A poll by Japan's Kyodo News Agency found the government is getting poor marks for its handling of the crisis, with 58% telling pollsters that they disapprove. Though 57% of Japanese approve of how the government has moved to provide relief for victims of the March 11 earthquake and tsunami, the poll found, only 39% approve of how it has managed the situation at Fukushima Daiichi.
Edano said the government has done "everything possible."
"But we also realize that many of the people in the affected areas have been very inconvenienced, and they are in a very serious crisis," he added. "We understand that, and there may be more such difficulties ahead."
Edano said Prime Minister Naoto Kan has been talking with local leaders "one by one" to find out what they need.
He declined to share details of those conversations, telling reporters, "We are simply focusing on providing better assistance for the residents."
Yukuiya Amano, the director-general of the International Atomic Energy Agency, returned to his native Japan shortly after the crisis erupted to press Kan for more information.
"In the beginning, we had some difficulty," Amano told CNN Sunday. "But I went to Tokyo and I talked to Prime Minister Kan and I asked him to facilitate the flow of information." Kan "promised me the highest level of transparency, and the flow improved," he said.
The government has ordered residents within a 20-kilometer (13-mile) radius to evacuate and those living from 20 to 30 kilometers to stay indoors. But levels of radioactivity above the levels considered safe for infants have turned up in drinking water as far south as Tokyo, and the anti-nuclear environmental group Greenpeace said Sunday that it had found high radiation levels in Iitate, a town of 7,000 about 40 kilometers northwest the plant.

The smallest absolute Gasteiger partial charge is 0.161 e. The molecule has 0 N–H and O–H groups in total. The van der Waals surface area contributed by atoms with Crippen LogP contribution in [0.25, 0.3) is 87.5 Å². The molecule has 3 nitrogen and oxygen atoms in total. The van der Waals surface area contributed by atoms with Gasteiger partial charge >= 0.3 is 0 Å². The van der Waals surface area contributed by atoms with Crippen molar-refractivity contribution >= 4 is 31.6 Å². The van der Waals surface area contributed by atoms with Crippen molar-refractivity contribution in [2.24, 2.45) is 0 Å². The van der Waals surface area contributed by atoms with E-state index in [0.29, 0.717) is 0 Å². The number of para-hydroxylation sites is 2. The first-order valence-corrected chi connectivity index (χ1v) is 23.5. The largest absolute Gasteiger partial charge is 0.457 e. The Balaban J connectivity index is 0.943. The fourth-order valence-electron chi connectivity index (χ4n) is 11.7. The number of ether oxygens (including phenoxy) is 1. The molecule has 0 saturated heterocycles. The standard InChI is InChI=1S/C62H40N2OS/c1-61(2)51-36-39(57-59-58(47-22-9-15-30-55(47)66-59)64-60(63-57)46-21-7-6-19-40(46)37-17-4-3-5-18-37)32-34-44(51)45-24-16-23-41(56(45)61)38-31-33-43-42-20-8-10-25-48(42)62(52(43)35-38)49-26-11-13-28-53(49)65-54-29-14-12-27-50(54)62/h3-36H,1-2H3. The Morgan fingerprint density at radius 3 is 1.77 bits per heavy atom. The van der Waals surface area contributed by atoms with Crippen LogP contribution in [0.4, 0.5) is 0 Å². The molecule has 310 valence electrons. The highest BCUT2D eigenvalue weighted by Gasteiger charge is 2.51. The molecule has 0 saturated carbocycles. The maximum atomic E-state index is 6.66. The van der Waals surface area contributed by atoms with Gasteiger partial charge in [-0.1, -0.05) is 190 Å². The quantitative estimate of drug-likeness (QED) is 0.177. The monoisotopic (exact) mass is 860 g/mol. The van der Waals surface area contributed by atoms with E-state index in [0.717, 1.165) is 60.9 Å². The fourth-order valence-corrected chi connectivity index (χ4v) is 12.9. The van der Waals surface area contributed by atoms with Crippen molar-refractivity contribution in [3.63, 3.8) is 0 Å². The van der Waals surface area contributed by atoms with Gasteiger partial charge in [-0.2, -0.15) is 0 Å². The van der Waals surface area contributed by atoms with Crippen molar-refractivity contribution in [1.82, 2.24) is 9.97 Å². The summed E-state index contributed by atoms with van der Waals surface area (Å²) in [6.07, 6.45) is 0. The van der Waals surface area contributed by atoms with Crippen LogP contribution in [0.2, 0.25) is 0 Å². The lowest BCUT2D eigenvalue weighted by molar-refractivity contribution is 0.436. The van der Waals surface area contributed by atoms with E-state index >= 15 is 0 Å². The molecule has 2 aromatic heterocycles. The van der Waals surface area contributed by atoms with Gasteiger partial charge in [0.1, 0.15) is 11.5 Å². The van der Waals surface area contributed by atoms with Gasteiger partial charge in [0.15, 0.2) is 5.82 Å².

Jan van de Putte, a radiation monitor for Greenpeace, said radiation levels ranged between .008 to 0.01 millisieverts per hour, or more than 50 times normal readings.
Though that's a dose far below the levels that would cause radiation sickness, it presents "a serious risk for developing cancer in the longer term," he told CNN.
"People living there -- and there are still people living there -- would exceed the maximum annual permitted dose in just a couple of days," van de Putte said. He said the town's mayor is seeking "practical, correct information" from the Japanese government.
"Without the right information, you cannot take the needed precautionary measures to protect yourself from radiation," he said. "We think that, to the population, is really important."
Noriyuki Shikata, a Kan spokesman, said the government understands the nuclear crisis has become "an issue of global attention."
Traces of radioactive iodine have been detected in China's Heilongjiang province, the U.S. state of Massachusetts and as far away as Sweden, authorities there announced over the weekend. None of those readings have been strong enough to harm public health -- and the United States, Hong Kong and Russia have put restrictions on imports of food products from some regions of Japan.
CNN's Whitney Hurst in Tokyo and Matt Smith in Atlanta contributed to this report